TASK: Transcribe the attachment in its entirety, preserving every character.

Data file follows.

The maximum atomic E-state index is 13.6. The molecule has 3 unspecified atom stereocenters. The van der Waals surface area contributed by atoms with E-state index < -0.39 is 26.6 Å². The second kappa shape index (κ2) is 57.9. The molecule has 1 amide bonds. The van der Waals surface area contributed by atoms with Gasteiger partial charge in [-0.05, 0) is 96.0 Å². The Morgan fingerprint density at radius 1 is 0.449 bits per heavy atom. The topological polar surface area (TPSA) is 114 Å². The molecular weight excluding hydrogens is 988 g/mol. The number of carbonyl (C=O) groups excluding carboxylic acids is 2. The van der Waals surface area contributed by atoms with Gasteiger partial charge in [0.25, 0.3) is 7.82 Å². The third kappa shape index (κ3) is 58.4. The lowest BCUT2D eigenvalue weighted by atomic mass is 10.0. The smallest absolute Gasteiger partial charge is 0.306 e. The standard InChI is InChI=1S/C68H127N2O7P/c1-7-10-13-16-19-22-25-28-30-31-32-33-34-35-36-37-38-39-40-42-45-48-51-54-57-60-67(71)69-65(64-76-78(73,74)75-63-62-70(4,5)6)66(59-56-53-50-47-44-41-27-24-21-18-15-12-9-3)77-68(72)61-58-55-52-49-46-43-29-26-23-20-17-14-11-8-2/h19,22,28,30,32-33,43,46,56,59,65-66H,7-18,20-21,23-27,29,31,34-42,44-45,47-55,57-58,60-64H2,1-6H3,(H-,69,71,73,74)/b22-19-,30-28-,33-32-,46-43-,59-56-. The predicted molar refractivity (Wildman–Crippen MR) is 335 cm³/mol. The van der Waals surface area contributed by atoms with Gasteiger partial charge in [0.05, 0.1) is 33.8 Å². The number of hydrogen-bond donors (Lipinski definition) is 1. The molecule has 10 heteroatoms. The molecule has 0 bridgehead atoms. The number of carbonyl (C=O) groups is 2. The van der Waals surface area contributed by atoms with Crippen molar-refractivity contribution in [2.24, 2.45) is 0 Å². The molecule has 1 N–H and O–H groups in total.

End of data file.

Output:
The maximum atomic E-state index is 13.6. The molecule has 3 unspecified atom stereocenters. The van der Waals surface area contributed by atoms with E-state index < -0.39 is 26.6 Å². The second kappa shape index (κ2) is 57.9. The molecule has 1 amide bonds. The van der Waals surface area contributed by atoms with Gasteiger partial charge in [-0.05, 0) is 96.0 Å². The Morgan fingerprint density at radius 1 is 0.449 bits per heavy atom. The topological polar surface area (TPSA) is 114 Å². The molecular weight excluding hydrogens is 988 g/mol. The number of carbonyl (C=O) groups excluding carboxylic acids is 2. The van der Waals surface area contributed by atoms with Gasteiger partial charge in [0.25, 0.3) is 7.82 Å². The third kappa shape index (κ3) is 58.4. The lowest BCUT2D eigenvalue weighted by atomic mass is 10.0. The smallest absolute Gasteiger partial charge is 0.306 e. The standard InChI is InChI=1S/C68H127N2O7P/c1-7-10-13-16-19-22-25-28-30-31-32-33-34-35-36-37-38-39-40-42-45-48-51-54-57-60-67(71)69-65(64-76-78(73,74)75-63-62-70(4,5)6)66(59-56-53-50-47-44-41-27-24-21-18-15-12-9-3)77-68(72)61-58-55-52-49-46-43-29-26-23-20-17-14-11-8-2/h19,22,28,30,32-33,43,46,56,59,65-66H,7-18,20-21,23-27,29,31,34-42,44-45,47-55,57-58,60-64H2,1-6H3,(H-,69,71,73,74)/b22-19-,30-28-,33-32-,46-43-,59-56-. The predicted molar refractivity (Wildman–Crippen MR) is 335 cm³/mol. The van der Waals surface area contributed by atoms with Gasteiger partial charge in [0.05, 0.1) is 33.8 Å². The number of hydrogen-bond donors (Lipinski definition) is 1. The molecule has 10 heteroatoms. The molecule has 0 bridgehead atoms. The number of carbonyl (C=O) groups is 2. The van der Waals surface area contributed by atoms with Crippen molar-refractivity contribution in [2.24, 2.45) is 0 Å². The molecule has 1 N–H and O–H groups in total.